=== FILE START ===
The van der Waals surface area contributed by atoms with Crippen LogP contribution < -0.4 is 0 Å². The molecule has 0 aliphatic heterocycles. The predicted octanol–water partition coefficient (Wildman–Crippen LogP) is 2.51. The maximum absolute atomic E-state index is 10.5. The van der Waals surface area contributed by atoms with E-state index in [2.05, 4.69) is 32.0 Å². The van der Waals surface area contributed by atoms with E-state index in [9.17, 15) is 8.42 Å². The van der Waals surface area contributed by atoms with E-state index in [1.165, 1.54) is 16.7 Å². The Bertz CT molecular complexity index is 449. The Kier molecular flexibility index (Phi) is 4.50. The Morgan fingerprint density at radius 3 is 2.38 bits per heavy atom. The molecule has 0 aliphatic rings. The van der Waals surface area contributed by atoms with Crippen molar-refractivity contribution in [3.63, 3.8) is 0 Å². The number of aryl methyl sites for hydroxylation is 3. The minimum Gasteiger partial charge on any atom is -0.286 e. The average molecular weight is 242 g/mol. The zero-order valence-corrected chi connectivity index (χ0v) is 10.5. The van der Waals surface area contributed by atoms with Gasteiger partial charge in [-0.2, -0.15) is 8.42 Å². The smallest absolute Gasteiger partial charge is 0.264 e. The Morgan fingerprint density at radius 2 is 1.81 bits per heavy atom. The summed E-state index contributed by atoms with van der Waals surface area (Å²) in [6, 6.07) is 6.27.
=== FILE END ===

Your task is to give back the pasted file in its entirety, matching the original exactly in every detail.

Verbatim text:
The van der Waals surface area contributed by atoms with Crippen LogP contribution < -0.4 is 0 Å². The molecule has 0 aliphatic heterocycles. The predicted octanol–water partition coefficient (Wildman–Crippen LogP) is 2.51. The maximum absolute atomic E-state index is 10.5. The van der Waals surface area contributed by atoms with E-state index in [2.05, 4.69) is 32.0 Å². The van der Waals surface area contributed by atoms with E-state index in [9.17, 15) is 8.42 Å². The van der Waals surface area contributed by atoms with E-state index in [1.165, 1.54) is 16.7 Å². The Bertz CT molecular complexity index is 449. The Kier molecular flexibility index (Phi) is 4.50. The Morgan fingerprint density at radius 3 is 2.38 bits per heavy atom. The molecule has 0 aliphatic rings. The van der Waals surface area contributed by atoms with Crippen molar-refractivity contribution in [3.63, 3.8) is 0 Å². The number of aryl methyl sites for hydroxylation is 3. The minimum Gasteiger partial charge on any atom is -0.286 e. The average molecular weight is 242 g/mol. The zero-order valence-corrected chi connectivity index (χ0v) is 10.5. The van der Waals surface area contributed by atoms with Gasteiger partial charge in [-0.2, -0.15) is 8.42 Å². The smallest absolute Gasteiger partial charge is 0.264 e. The Morgan fingerprint density at radius 2 is 1.81 bits per heavy atom. The summed E-state index contributed by atoms with van der Waals surface area (Å²) in [6, 6.07) is 6.27.